Volume 2, Number 9, Fall 1966
Grandfather-Matthias Gerten was born April 19, 1808 in Treir in the Rhineland of Germany, and died August 20, 1887 in Princeton, Illinois. His wife, Anna Marie Baumgarten, also born in Treir, on May 31, 1818, died in Fulton, Illinois on March 15, 1870. They and most of their descendants were buried here in Calvary Cemetery, in Fulton.
Ten children had been born to them in the village of Rohl, which is near Treir, and in the Moselle valley, famous for its vineyards which cover its sloping sides. Grandfather was a cooper by trade, as Father grew up he also learned that trade, later on going to the village of Spicher, where he also took up the clay-pipe trade, staying with friends who had the Pipe Shop.
As his older brother, Peter, was the age when he would soon be taken by the Army, and since the family were all thinking of going to America, theyPeter and fatherdecided to go ahead then bring the remainder of the family over later. This was in 1867, just a few years after the Civil War ended in the United States.
At first the brothers went to a small German settlement near Dubuque, Iowa, where boys they grew up with were in the brewery business. Father went to work at the coopers trade, as barrels were in demand. Later he also taught in a small German school.
In 1869 he returned to Germany to bring his parents, four sisters, and four remaining brothers to the United States.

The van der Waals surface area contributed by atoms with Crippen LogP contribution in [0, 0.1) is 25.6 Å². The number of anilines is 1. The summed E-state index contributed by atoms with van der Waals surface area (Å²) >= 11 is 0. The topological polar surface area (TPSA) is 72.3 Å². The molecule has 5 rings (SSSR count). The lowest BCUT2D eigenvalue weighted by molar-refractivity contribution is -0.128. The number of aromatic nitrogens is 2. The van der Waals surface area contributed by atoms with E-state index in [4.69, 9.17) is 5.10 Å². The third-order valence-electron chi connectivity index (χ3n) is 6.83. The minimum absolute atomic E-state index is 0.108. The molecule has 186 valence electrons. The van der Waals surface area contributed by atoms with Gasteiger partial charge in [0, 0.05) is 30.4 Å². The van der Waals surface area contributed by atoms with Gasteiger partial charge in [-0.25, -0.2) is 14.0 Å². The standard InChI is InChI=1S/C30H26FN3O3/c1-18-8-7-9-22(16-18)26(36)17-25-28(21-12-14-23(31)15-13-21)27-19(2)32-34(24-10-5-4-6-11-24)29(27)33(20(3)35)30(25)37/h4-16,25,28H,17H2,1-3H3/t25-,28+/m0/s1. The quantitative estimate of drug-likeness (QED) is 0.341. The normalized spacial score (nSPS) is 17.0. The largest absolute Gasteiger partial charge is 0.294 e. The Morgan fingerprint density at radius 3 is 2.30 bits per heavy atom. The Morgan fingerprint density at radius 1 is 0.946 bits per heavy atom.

Shortly before leaving for America, Father had made a trip to a neighboring village, Neurberg. A friend told him of a young woman, who had lost both her parents, wanted to go to America where she had cousins, if she could travel with a family, as she did not want to go as a lone woman. A meeting was arranged and she accompanied the family to Antwerp. After a stormy three-weeks crossing the Atlantic by steam propelled vessel, they arrived in the port of New York. After a long, tiresome journey by rail on a west bound emigrant train, the party arrived safely in Fulton, Illinois. Father and several brothers opened a pipe shop here as fine white clay was found nearby. This was in the days when clay pipes were in great demand. For, except on special occasions, the cigars were for the banker and businessmen; the laboring men smoked clay pipes. Cigarettes were not even thought of!
After a year Father and the young woman who had joined their party for the trip to the United States, Eva Faber, of Neurberg, were married in Fulton, and though they lived in several locations in the mid-west, spent most of the years in Illinois. After some years their first child, Anna was born on September 2, 1881; Henry was born on July 16, 1883; I, Margaret, on February 27, 1885; and John on March 9, 1888. John was born in Chicago, the other three in Fulton.
All of us attended school in Fulton, until we left for Missouri, in 1897. Anna was 16Henry 14I was just 12and John, 9 years of age.
Father was born on January 7, 1842, and died September 25, 1902 at the home of his brother, Matthias, in Ivy, Cedar Co., Mo. and was buried there.
Mother was born on June 9, 1844. She died January 28, 1920, at Raymond, Washington, was buried at Doty, Washington.
Anna Swearingen lives at Doty, Washington; Henry Gerten in Raymond; I (Margaret G. Hoten) in Seattle; and John Gerten in Spokane, Washington. We are, at present, all up and about! This is probably due to the plain food and rugged life we led in our "growing years" in the Ozarks.
Henry and John Gerten are the last to carry on the family name of Gerten, as the only two cousins died without male children, and neither Henry or John have any offspring, so the name will die with them. We have never known of any others of our line.
Copyright Ó White River Valley Historical Quarterly
Next Article | Table of Contents | Other Issues
Local History Home